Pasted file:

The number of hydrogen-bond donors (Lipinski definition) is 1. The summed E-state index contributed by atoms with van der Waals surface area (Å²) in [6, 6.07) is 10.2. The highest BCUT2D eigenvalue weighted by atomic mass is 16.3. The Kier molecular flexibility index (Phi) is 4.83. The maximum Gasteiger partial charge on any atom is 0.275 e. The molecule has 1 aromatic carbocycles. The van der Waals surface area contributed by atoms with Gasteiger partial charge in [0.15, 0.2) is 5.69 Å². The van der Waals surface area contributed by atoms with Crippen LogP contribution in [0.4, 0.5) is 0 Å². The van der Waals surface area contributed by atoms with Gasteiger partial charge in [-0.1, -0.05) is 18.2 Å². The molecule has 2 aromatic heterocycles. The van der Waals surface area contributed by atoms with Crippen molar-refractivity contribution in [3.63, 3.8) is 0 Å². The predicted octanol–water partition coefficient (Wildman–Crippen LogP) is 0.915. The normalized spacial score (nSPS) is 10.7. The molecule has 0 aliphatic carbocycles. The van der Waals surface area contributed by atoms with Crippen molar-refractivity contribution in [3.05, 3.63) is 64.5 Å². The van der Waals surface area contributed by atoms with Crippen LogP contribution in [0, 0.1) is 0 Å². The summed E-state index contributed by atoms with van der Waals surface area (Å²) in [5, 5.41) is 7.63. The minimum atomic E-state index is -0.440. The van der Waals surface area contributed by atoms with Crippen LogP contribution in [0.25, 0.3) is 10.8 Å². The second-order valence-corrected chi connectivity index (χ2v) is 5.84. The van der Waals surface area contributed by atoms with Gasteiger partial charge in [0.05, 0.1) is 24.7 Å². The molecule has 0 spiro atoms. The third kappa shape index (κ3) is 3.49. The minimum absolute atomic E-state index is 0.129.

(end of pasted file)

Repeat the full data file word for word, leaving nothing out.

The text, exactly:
The number of hydrogen-bond donors (Lipinski definition) is 1. The summed E-state index contributed by atoms with van der Waals surface area (Å²) in [6, 6.07) is 10.2. The highest BCUT2D eigenvalue weighted by atomic mass is 16.3. The Kier molecular flexibility index (Phi) is 4.83. The maximum Gasteiger partial charge on any atom is 0.275 e. The molecule has 1 aromatic carbocycles. The van der Waals surface area contributed by atoms with Gasteiger partial charge in [0.15, 0.2) is 5.69 Å². The van der Waals surface area contributed by atoms with Crippen LogP contribution in [0.4, 0.5) is 0 Å². The van der Waals surface area contributed by atoms with Gasteiger partial charge in [-0.1, -0.05) is 18.2 Å². The molecule has 2 aromatic heterocycles. The van der Waals surface area contributed by atoms with Crippen molar-refractivity contribution in [3.63, 3.8) is 0 Å². The predicted octanol–water partition coefficient (Wildman–Crippen LogP) is 0.915. The normalized spacial score (nSPS) is 10.7. The molecule has 0 aliphatic carbocycles. The van der Waals surface area contributed by atoms with Crippen molar-refractivity contribution in [3.05, 3.63) is 64.5 Å². The van der Waals surface area contributed by atoms with Crippen LogP contribution in [0, 0.1) is 0 Å². The summed E-state index contributed by atoms with van der Waals surface area (Å²) in [5, 5.41) is 7.63. The minimum atomic E-state index is -0.440. The van der Waals surface area contributed by atoms with Crippen LogP contribution in [0.25, 0.3) is 10.8 Å². The second-order valence-corrected chi connectivity index (χ2v) is 5.84. The van der Waals surface area contributed by atoms with Gasteiger partial charge in [0.05, 0.1) is 24.7 Å². The molecule has 0 spiro atoms. The third kappa shape index (κ3) is 3.49. The minimum absolute atomic E-state index is 0.129.